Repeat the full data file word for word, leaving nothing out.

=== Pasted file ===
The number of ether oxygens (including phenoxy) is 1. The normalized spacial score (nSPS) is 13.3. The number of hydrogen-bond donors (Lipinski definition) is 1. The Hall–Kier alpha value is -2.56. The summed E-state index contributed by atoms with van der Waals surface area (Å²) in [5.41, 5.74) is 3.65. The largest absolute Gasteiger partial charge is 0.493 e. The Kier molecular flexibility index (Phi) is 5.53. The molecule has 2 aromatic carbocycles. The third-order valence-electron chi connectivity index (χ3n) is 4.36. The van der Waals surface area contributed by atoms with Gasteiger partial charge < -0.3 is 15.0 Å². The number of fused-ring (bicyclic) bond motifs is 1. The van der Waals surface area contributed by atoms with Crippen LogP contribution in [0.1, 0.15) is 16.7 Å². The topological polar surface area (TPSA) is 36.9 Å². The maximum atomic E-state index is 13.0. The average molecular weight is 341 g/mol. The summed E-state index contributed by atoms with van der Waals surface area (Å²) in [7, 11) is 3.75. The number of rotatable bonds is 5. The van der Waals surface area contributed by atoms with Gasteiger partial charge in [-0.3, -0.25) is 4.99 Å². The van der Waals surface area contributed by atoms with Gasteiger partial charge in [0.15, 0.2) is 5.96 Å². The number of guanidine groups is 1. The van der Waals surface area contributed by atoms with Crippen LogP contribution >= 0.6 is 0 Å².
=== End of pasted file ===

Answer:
The number of ether oxygens (including phenoxy) is 1. The normalized spacial score (nSPS) is 13.3. The number of hydrogen-bond donors (Lipinski definition) is 1. The Hall–Kier alpha value is -2.56. The summed E-state index contributed by atoms with van der Waals surface area (Å²) in [5.41, 5.74) is 3.65. The largest absolute Gasteiger partial charge is 0.493 e. The Kier molecular flexibility index (Phi) is 5.53. The molecule has 2 aromatic carbocycles. The third-order valence-electron chi connectivity index (χ3n) is 4.36. The van der Waals surface area contributed by atoms with Gasteiger partial charge < -0.3 is 15.0 Å². The number of fused-ring (bicyclic) bond motifs is 1. The van der Waals surface area contributed by atoms with Crippen LogP contribution in [0.1, 0.15) is 16.7 Å². The topological polar surface area (TPSA) is 36.9 Å². The maximum atomic E-state index is 13.0. The average molecular weight is 341 g/mol. The summed E-state index contributed by atoms with van der Waals surface area (Å²) in [7, 11) is 3.75. The number of rotatable bonds is 5. The van der Waals surface area contributed by atoms with Gasteiger partial charge in [-0.3, -0.25) is 4.99 Å². The van der Waals surface area contributed by atoms with Gasteiger partial charge in [0.15, 0.2) is 5.96 Å². The number of guanidine groups is 1. The van der Waals surface area contributed by atoms with Crippen LogP contribution >= 0.6 is 0 Å².